We were able to tentatively call mtDNA haplogroups for these samples (Table S1). The two Bulgarian Iron Age individuals (P192-1 and T2G5) fell into haplogroups U3b and HV(16311), respectively. Haplogroup U3 is especially common in the countries surrounding the Black Sea, including Bulgaria, and in the Near East, and HV is also found at low frequencies in Europe and peaks in the Near East.41 The three Peruvian mummies fell into haplogroups B2, M (an ancestor of D), and D1, all derived from founder Native American lineages and previously observed in both pre-Columbian and modern populations from Peru.
For the Peruvian mummies, we also included 10 Native American individuals from Central and South America in the PCA (Figures 3E and 3F). Interestingly, all of the mummies fell between the Native American populations (KAR, MAY, AYM) and East Asian populations (JPT, CHS, CHB), as would be expected for a nonadmixed Native American individual (Figures 3E, 3F, and S2). These mummies belonged to the pre-Columbian Chachapoya culture, who, by some accounts, were unusually fair-skinned,39 suggesting a potential for pre- Columbian European admixture. However, based on our preliminary results, these individuals appear to have been ancestrally Native American.The Peruvian mummies were from 1000-1500AD, so it's not very surprising that they don't appear to have European admixture and to be "ancestrally Native American".
Hopefully a more complete analysis of this data and production of more data with this method will follow in the future.
The American Journal of Human Genetics (2013), http://dx.doi.org/10.1016/j.ajhg.2013.10.002
Pulling out the 1%: Whole-Genome Capture for the Targeted Enrichment of Ancient DNA Sequencing Libraries
Meredith L. Carpenter et al.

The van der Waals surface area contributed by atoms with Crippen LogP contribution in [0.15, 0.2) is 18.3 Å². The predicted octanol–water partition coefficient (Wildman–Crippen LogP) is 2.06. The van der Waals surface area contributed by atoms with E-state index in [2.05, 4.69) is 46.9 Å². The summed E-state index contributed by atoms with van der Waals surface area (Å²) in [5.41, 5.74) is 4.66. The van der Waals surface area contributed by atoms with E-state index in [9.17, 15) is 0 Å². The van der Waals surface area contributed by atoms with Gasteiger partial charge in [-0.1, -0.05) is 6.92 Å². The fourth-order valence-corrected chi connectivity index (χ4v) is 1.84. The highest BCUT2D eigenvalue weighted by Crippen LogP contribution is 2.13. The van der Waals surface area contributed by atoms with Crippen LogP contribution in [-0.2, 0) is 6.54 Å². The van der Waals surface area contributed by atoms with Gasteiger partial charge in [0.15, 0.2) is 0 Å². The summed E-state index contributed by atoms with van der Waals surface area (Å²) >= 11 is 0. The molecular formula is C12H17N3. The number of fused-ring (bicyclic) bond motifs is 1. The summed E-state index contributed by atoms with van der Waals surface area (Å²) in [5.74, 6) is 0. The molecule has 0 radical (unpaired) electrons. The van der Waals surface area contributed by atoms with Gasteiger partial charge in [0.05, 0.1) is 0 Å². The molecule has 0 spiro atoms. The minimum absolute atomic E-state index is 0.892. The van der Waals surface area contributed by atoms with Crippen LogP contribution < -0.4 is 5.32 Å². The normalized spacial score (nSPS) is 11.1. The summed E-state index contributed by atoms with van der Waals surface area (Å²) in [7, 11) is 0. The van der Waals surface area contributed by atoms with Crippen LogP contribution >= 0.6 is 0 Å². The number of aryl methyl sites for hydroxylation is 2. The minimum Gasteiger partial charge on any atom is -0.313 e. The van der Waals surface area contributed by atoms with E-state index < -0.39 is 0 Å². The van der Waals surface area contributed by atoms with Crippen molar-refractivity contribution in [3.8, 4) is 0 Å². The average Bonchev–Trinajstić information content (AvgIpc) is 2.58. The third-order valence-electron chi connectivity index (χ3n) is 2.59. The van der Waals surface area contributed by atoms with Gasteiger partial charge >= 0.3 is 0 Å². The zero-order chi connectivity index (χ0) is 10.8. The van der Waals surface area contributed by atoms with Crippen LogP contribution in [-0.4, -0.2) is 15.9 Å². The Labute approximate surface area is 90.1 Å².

Most ancient specimens contain very low levels of endogenous DNA, precluding the shotgun sequencing of many interesting samples because of cost. Ancient DNA (aDNA) libraries often contain less than 1% endogenous DNA, with the majority of sequencing capacity taken up by environmental DNA. Here we present a capture-based method for enriching the endogenous component of aDNA sequencing libraries. By using biotinylated RNA baits transcribed from genomic DNA libraries, we are able to capture DNA fragments from across the human genome. We demonstrate this method on libraries created from four Iron Age and Bronze Age human teeth from Bulgaria, as well as bone samples from seven Peruvian mummies and a Bronze Age hair sample from Denmark. Prior to capture, shotgun sequencing of these libraries yielded an average of 1.2% of reads mapping to the human genome (including duplicates). After capture, this fraction increased substantially, with up to 59% of reads mapped to human and enrichment ranging from 6- to 159-fold. Furthermore, we maintained coverage of the majority of regions sequenced in the precapture library. Intersection with the 1000 Genomes Project reference panel yielded an average of 50,723 SNPs (range 3,062–147,243) for the postcapture libraries sequenced with 1 million reads, compared with 13,280 SNPs (range 217–73,266) for the precapture libraries, increasing resolution in population genetic analyses. Our whole-genome capture approach makes it less costly to sequence aDNA from specimens containing very low levels of endogenous DNA, enabling the analysis of larger numbers of samples.